Of course there's one more little thing making airlines inflexible. Sharkey interviews a pilot who says that in the old days, airlines at least tried to get flights off the ground during snowstorms. No more. In April, a federal law went into effect permitting the government to fine airlines up to $27,500 per passenger for every person who's stuck in a plane on the tarmac for three hours or more. "Now they’re often not even trying to take off," the pilot said. "They’re just going straight to wholesale cancellations."

And whose fault is that? And yet you can bet the cash-strapped feds are wondering if they can pass laws telling airlines how many operators to hire and airplanes to fly, or else. Our government's motto: Fined if you do, fined if you don't.

U.S. Vs. Russia And Nixon Vs. Reagan

Sparked by newly opened Nixon White House tapes, the duke-out continues on the Washington Post op-ed page over who gets credit for enabling more Jews to leave the Soviet Union during the Cold War. Richard Nixon and Henry Kissinger have always argued that their private negotiations with Soviet leaders resulted in an increase in Jewish emigration. Gal Beckerman says that what really worked was public pressure, including the U.S. Congress's Jackson-Vanik amendment, in Nixon's era but especially Ronald Reagan's:
When [Mikhail] Gorbachev came to power in the mid-1980s and tried to save the Soviet Union from economic ruin, he understood that he would also need to reform his society, including opening the gates. "We have to resolve the Jewish question, the most burning among human rights problems," Anatoly Chernyaev, Gorbachev's closest foreign affairs adviser, wrote in his diary in 1986. After two decades of pressure, the price the Soviets would have to pay was clear. With Gorbachev eager for U.S. economic assistance, the exodus began. He let out 71,196 in 1989, 181,802 in 1990 and 178,566 in 1991 - all before the Soviet Union's demise.
This essay at the Jewish Virtual Library provides useful background, without picking a favorite presidential policy. Its writer says that Soviet Jews' interest in leaving for Israel spiked after the Six-Day War in 1967. Whether Nixonian or Reaganite tactics worked better in helping them achieve their dreams is closely related to recent arguments in foreign policy circles about whether realism or U.S. ideals evangelism is preferable.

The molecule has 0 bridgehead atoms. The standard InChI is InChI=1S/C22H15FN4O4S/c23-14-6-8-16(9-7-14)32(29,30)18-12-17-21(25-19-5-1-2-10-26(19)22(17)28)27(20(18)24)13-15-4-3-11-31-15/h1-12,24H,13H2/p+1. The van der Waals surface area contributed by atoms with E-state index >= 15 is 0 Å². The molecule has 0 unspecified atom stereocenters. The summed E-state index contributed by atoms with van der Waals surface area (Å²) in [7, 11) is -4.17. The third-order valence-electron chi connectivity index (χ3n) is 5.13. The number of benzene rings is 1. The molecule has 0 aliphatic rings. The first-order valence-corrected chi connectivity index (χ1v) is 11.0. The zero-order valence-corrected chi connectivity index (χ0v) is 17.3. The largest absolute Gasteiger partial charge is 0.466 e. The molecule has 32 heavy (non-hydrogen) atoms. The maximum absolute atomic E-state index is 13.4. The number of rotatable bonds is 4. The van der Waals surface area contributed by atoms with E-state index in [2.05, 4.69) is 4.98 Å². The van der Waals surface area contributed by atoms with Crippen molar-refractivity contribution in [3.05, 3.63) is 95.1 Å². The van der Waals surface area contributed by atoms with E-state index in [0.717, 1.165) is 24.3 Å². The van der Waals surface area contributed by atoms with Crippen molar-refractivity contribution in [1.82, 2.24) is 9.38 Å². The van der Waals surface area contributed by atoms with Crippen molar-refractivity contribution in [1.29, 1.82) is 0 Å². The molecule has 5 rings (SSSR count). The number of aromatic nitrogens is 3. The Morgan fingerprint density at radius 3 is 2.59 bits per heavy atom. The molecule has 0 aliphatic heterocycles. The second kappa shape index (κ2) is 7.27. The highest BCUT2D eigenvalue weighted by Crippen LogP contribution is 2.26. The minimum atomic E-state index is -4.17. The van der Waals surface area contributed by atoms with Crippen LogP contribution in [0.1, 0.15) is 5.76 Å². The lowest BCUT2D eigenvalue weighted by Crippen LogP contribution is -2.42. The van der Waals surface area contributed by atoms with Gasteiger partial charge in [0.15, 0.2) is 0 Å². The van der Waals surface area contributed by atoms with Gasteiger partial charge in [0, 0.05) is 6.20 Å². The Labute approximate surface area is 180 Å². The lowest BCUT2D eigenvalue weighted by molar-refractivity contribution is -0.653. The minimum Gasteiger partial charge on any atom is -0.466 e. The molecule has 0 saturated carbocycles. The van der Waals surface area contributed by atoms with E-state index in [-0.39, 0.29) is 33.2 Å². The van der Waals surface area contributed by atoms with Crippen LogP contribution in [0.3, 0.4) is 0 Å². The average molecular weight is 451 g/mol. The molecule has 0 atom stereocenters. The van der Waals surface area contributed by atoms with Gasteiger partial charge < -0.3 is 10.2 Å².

The Nixon approach was born of necessity and Nixon and Kissinger's temperaments. Governing in the midst of toxic politics and an unpopular war, they made a fetish of secrecy. They also abhorred linkage, whereby the Soviets would obtain advantages from the U.S. in exchange for treating their people better. First, Nixon always believed that the Soviet leaders had a massive inferiority complex and would react better to behind-the-scenes pressure than public tongue-lashings. Second, it was often Congress that did the linking, as with Jackson-Vanik in 1974, which predicated U.S.-Soviet trade relations on the Jewish emigration issue. Nixon and Kissinger felt they could handle foreign policy by themselves, thank you very much. (If after reading this, you decide you like linkage, try it this way: "Dear China: Unless you start permitting free elections and freedom of expression, we won't let you buy any more of our Treasury bonds so we can run the federal government for the next three months.")

Beckerman probably discounts Nixon's "backroom diplomatic dealings" too much, whereas control-conscious realpolitikians probably underestimated the effectiveness of factors they couldn't control such as massive international pressure on the dying, desperate Soviet system.

What sent Nixon around the bend (when I was his chief of staff during the 1980s, I heard this in person, many times) was the idea that Ronald Reagan was ending the Cold War with his oratory and threats to build a missile defense system. Nixon might have been more open to the idea that Reagan was playing his appropriate role as goad in the Soviets' last days if Reagan hadn't based his whole approach, beginning in the 1976 presidential election, on the contention that the Nixon-Kissinger policy had been a failure or worse.

In fact, they regularized the U.S.-Soviet relationship and decreased the chances of a catastrophic conflict while giving no ground to Soviet adventurism. For the first time, they gave our most dangerous adversary a stake in peace. They may even have given us a road map to solving the Iranian problem short of an Israeli or, or if the Saudis get their way, U.S. war that could be disastrous for us and the world. Instead of devoting so much attention to what Nixon and Kissinger said, we might look again at what they did.

No-Spin War Zone

As we prepare for the 150th anniversary of the beginning of the Civil War, E. J. Dionne cautions readers not to fall for the canard, successfully promoted by the Confederacy's president and vice president, that the cataclysm was about state's rights instead of southerns' desire to preserve slavery at all costs:

After the war, in one of the great efforts of spin control in our history, both [Jefferson] Davis and [Alexander] Stephens, despite their own words, insisted that the war was not about slavery after all but about state sovereignty. By then, of course, slavery was "a dead and discredited institution," [historian James] McPherson wrote, and to "concede that the Confederacy had broken up the United States and launched a war that killed 620,000 Americans in a vain attempt to keep 4 million people in slavery would not confer honor on their lost cause."

Monday, December 27, 2010

San Andreas Fault Sky

Sunset over snow-capped mountains, viewed from California route 62, which runs along the San Andreas Fault, from Palm Springs to Twentynine Palms

Oh, Henry!

Having failed to get Henry Kissinger arrested, tried, convicted, and keelhauled for what he did, Christopher Hitchens tries finally to close the deal with an explosion of outrage about what he said.